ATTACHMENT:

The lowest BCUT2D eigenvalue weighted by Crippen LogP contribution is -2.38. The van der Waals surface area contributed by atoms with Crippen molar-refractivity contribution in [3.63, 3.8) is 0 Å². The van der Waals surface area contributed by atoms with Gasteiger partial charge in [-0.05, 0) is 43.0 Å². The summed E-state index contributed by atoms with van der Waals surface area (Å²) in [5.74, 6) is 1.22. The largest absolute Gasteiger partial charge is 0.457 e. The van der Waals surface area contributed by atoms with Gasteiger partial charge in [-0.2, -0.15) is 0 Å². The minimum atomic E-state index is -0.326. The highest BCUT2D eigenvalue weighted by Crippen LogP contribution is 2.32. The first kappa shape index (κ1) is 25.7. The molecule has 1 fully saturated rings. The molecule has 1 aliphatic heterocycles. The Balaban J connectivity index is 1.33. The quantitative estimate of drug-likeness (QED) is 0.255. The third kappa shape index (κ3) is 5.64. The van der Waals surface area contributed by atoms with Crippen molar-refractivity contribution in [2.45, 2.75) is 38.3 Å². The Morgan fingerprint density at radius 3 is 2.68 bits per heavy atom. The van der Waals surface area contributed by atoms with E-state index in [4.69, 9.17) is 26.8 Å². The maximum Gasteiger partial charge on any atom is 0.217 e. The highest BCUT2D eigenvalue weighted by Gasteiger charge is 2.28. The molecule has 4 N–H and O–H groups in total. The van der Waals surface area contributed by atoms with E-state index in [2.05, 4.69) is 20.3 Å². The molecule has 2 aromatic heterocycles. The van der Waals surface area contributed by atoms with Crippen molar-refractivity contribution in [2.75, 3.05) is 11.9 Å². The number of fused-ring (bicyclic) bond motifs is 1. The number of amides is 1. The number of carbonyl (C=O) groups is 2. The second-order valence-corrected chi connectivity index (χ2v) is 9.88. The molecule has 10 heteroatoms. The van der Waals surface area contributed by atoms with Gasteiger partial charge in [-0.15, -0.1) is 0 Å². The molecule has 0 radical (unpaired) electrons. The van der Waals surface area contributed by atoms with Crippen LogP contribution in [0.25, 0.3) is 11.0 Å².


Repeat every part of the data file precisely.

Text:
The lowest BCUT2D eigenvalue weighted by Crippen LogP contribution is -2.38. The van der Waals surface area contributed by atoms with Crippen molar-refractivity contribution in [3.63, 3.8) is 0 Å². The van der Waals surface area contributed by atoms with Gasteiger partial charge in [-0.05, 0) is 43.0 Å². The summed E-state index contributed by atoms with van der Waals surface area (Å²) in [5.74, 6) is 1.22. The largest absolute Gasteiger partial charge is 0.457 e. The van der Waals surface area contributed by atoms with Gasteiger partial charge in [-0.2, -0.15) is 0 Å². The minimum atomic E-state index is -0.326. The highest BCUT2D eigenvalue weighted by Crippen LogP contribution is 2.32. The first kappa shape index (κ1) is 25.7. The molecule has 1 fully saturated rings. The molecule has 1 aliphatic heterocycles. The Balaban J connectivity index is 1.33. The quantitative estimate of drug-likeness (QED) is 0.255. The third kappa shape index (κ3) is 5.64. The van der Waals surface area contributed by atoms with Crippen molar-refractivity contribution in [2.45, 2.75) is 38.3 Å². The Morgan fingerprint density at radius 3 is 2.68 bits per heavy atom. The van der Waals surface area contributed by atoms with E-state index in [4.69, 9.17) is 26.8 Å². The maximum Gasteiger partial charge on any atom is 0.217 e. The highest BCUT2D eigenvalue weighted by Gasteiger charge is 2.28. The molecule has 4 N–H and O–H groups in total. The van der Waals surface area contributed by atoms with E-state index in [2.05, 4.69) is 20.3 Å². The molecule has 2 aromatic heterocycles. The van der Waals surface area contributed by atoms with Crippen molar-refractivity contribution in [2.75, 3.05) is 11.9 Å². The number of fused-ring (bicyclic) bond motifs is 1. The number of amides is 1. The number of carbonyl (C=O) groups is 2. The second-order valence-corrected chi connectivity index (χ2v) is 9.88. The molecule has 10 heteroatoms. The van der Waals surface area contributed by atoms with Gasteiger partial charge in [-0.15, -0.1) is 0 Å². The molecule has 0 radical (unpaired) electrons. The van der Waals surface area contributed by atoms with Crippen LogP contribution in [0.25, 0.3) is 11.0 Å².